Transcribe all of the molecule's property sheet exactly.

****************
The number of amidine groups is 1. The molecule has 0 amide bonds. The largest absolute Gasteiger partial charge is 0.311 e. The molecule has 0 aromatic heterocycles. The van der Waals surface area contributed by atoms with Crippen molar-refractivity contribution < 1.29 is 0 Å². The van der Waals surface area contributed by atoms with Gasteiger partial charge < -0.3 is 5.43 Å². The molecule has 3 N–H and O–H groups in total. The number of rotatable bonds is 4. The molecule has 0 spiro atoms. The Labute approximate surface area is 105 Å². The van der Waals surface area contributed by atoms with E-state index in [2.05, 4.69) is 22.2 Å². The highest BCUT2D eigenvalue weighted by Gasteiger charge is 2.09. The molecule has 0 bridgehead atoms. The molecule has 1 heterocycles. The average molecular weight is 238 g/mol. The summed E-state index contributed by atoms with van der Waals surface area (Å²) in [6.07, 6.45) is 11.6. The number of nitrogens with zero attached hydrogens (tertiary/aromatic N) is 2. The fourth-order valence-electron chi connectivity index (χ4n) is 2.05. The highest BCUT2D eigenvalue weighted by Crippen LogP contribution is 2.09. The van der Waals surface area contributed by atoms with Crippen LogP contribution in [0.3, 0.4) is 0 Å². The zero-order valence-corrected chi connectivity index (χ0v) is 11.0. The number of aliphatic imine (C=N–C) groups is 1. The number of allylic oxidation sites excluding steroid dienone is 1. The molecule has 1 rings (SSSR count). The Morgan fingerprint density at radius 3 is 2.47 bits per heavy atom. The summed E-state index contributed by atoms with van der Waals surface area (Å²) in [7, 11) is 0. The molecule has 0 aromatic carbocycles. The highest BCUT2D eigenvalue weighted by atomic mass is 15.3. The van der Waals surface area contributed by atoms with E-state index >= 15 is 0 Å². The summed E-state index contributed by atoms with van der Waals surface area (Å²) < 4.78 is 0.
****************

The number of amidine groups is 1. The molecule has 0 amide bonds. The largest absolute Gasteiger partial charge is 0.311 e. The molecule has 0 aromatic heterocycles. The van der Waals surface area contributed by atoms with Crippen molar-refractivity contribution < 1.29 is 0 Å². The van der Waals surface area contributed by atoms with Gasteiger partial charge < -0.3 is 5.43 Å². The molecule has 3 N–H and O–H groups in total. The number of rotatable bonds is 4. The molecule has 0 spiro atoms. The Labute approximate surface area is 105 Å². The van der Waals surface area contributed by atoms with E-state index in [2.05, 4.69) is 22.2 Å². The highest BCUT2D eigenvalue weighted by Gasteiger charge is 2.09. The molecule has 0 bridgehead atoms. The molecule has 1 heterocycles. The average molecular weight is 238 g/mol. The summed E-state index contributed by atoms with van der Waals surface area (Å²) in [6.07, 6.45) is 11.6. The number of nitrogens with zero attached hydrogens (tertiary/aromatic N) is 2. The fourth-order valence-electron chi connectivity index (χ4n) is 2.05. The highest BCUT2D eigenvalue weighted by Crippen LogP contribution is 2.09. The van der Waals surface area contributed by atoms with Crippen LogP contribution in [0.3, 0.4) is 0 Å². The zero-order valence-corrected chi connectivity index (χ0v) is 11.0. The number of aliphatic imine (C=N–C) groups is 1. The number of allylic oxidation sites excluding steroid dienone is 1. The molecule has 1 rings (SSSR count). The Morgan fingerprint density at radius 3 is 2.47 bits per heavy atom. The summed E-state index contributed by atoms with van der Waals surface area (Å²) in [7, 11) is 0. The molecule has 0 aromatic carbocycles. The highest BCUT2D eigenvalue weighted by atomic mass is 15.3. The van der Waals surface area contributed by atoms with E-state index >= 15 is 0 Å². The summed E-state index contributed by atoms with van der Waals surface area (Å²) < 4.78 is 0.